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Andrew Kirschbaum was born in Nebraska in 1967. Education, employment, and an overseas war kept the Kirschbaum family on the move for the next ten years, living in Nebraska, Iowa, Nevada, and Florida before settling in Massachusetts. A basic ineptitude at anything not related to reading and writing his native language led to a B.A. in English Literature from Brandeis University and a short-lived career as a technical writer. In 1991, he started 3 Trolls Games & Puzzles – a traditional board game and puzzle store in Chelmsford, MA – with his family and has been running it ever since. In 2011 he collaborated with a group of friends and family to produce Verdigris, an interactive novel for the iPhone and iPad; Monday and the Murdered Man followed shortly thereafter. He is currently working on the next Monday adventure, Monday and the Apocalypse Engine, another interactive novel, and various live action role playing games.
on Dec. 21, 2011 :
This book made me laugh. The premise is quirky and intriguing. However, it’s not unusual for a ghost to want revenge for his own murder. Shakespeare started that a long time ago with Hamlet’s ghost. But to borrow it, throw in an urban landscape, with a detective much like Phillip Marlowe from the 1930s, well that’s just rich, thug making creativity through a new kind of magnifying glass. Sweet.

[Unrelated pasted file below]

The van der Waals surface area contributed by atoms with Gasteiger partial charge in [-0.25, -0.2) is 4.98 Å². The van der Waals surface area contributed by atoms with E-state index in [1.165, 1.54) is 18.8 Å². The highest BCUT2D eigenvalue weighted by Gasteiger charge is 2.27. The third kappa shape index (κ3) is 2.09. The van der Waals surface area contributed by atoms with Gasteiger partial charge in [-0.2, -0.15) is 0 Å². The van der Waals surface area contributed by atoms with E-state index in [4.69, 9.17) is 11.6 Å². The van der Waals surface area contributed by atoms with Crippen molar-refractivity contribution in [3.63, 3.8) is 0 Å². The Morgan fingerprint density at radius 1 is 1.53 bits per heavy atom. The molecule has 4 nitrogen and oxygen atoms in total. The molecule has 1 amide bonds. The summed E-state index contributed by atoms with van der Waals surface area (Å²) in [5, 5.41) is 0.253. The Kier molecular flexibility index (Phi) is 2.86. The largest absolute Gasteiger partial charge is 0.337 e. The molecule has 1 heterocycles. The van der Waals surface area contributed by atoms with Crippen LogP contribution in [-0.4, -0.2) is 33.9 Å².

Other than Zach Monday, the hero of the story, the rest of the cast left a vivid impression on your mind. They reminded me of the cast from “Who Framed Roger Rabbit?” Let me explain further by using a line from the book and not spoiling anything for you.
“She rewarded me with a laugh, but she didn’t loosen up one notch. I was hoping to put her at ease and relax her. She held the smile, but her eyes were sharp on me and her body language said ‘control, control, control,’ I guess Charming Zack isn’t so charming as far as Alexandra Sycorax is concerned.”
Again, very funny book, it continued to make me chuckle with its colorful cast and strange premise, but about sixty percent of the way through it there was a bump. I won’t go into details, but it had something to do with death. It felt very confusing for the next several chapters; therefore, unnecessary. There seemed to be a number of ways Andy Kirschbaum, the writer, could have reached his very clever plot end without being confusing for so long.
(reviewed long after purchase)